The recycled glass sculptures created by Costa Rican artist Juli Bolaños-Durman exude a genuine sense of joy
Jaunty is a word that instantly springs to mind when looking at Juli Bolaños-Durman’s small sculptures made from recycled glass. Her pieces are full of colour and exude a genuine sense of joy that reflects her Costa Rican background. ‘Everything is wonky because I couldn’t draw a straight-line if my life depended on it,’ she laughs. ‘I stopped fighting against that and just embraced it.’
She initially trained as a graphic designer in her native country before discovering glass and quickly becoming fascinated with the material’s possibilities. ‘Even if it’s broken, it can be fixed and embellished. It could evolve into something better,’ she explains. Realising that Costa Rica had neither the infrastructure nor market for glass, she decided to enrol on an MA and alighted upon Edinburgh College of Art. ‘I was just looking for the best glass programme worldwide,’ she says. After taking a little while to get used to her surroundings, Bolaños-Durman has embedded herself into the city’s bijou but lively design and art community – she has shown work at the Scottish Parliament, won a commission for an installation at the new Psychiatric Building of the Royal Edinburgh Hospital, and became a permanent UK resident last year. In 2017, meanwhile, she was selected for the prestigious Jerwood Makers Open.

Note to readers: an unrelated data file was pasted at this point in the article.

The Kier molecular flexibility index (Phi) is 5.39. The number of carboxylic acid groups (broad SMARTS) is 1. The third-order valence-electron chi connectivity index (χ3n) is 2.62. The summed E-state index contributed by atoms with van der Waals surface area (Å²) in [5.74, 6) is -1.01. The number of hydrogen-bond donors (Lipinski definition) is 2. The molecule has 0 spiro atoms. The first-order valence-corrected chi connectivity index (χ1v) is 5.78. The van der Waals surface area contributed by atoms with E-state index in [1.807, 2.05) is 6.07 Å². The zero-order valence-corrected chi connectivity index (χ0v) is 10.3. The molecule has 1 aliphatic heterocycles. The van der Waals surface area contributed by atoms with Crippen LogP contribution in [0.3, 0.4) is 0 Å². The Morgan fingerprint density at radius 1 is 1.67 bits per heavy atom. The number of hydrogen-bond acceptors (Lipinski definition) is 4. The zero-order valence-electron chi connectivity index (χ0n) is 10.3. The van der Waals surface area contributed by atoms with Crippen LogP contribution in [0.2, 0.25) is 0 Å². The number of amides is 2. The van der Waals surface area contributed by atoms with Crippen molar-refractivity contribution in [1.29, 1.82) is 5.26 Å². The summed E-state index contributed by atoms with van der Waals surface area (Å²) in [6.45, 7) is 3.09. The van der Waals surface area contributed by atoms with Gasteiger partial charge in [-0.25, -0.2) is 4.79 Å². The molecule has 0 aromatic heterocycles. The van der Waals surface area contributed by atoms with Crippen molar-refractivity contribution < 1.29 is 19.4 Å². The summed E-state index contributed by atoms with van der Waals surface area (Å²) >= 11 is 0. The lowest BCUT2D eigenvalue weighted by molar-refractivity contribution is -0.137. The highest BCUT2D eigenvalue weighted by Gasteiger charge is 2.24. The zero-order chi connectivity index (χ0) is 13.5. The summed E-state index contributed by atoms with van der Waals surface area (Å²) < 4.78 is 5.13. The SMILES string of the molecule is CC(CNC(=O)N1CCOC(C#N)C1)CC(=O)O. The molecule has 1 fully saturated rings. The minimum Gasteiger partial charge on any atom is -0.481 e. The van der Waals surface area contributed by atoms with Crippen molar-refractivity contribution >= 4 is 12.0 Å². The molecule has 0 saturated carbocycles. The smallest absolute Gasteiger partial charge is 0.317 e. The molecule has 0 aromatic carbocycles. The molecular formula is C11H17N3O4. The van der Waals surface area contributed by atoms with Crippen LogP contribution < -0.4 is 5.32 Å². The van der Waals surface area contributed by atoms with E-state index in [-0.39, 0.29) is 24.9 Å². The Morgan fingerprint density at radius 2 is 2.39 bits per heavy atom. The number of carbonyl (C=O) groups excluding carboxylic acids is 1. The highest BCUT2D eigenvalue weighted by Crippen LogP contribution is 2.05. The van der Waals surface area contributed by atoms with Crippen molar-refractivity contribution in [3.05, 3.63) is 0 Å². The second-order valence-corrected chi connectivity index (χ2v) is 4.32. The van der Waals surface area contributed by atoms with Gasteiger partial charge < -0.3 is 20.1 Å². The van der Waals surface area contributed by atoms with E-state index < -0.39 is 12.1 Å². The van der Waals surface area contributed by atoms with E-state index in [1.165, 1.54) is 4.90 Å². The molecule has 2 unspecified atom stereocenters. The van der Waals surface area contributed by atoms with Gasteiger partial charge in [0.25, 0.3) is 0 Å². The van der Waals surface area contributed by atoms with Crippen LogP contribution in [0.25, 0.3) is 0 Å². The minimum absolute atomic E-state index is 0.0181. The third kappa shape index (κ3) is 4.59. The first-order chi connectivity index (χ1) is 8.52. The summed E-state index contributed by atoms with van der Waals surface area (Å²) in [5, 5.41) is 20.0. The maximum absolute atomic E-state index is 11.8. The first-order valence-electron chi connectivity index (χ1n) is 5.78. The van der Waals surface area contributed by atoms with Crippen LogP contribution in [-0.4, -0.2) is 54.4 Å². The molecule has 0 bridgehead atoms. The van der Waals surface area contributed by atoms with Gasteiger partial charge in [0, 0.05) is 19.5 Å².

When lockdown was first imposed she found herself unable to use the cutting machine she rents at her alma mater. Instead, she started a new on-line community initiative, #StayCreative with Juli, in which she produced a series of illustrations that could be downloaded from her website for children (and adults) to colour in. And there has been new work too, taking found objects and lashing them together with rubber bands in a series entitled Powerful Ordinary Bonds. ‘I’m always interested in challenging my practice,’ she confirms.
When I started in Costa Rica the cost of production was high and you had to make the most out of every little detail, every little piece of material
Lurking behind the facade of all this is a serious message. Initially she used old bottles or glass off-cuts for practical reasons. ‘When I started in Costa Rica the cost of production was high and you had to make the most out of every little detail, every little piece of material,’ she confirms. Quickly she came to realise that, in her words, ‘there’s a moral aspect to our consumption habits… How can we serve the material? How can we show it compassion?’ It’s a beautifully lyrical way to work.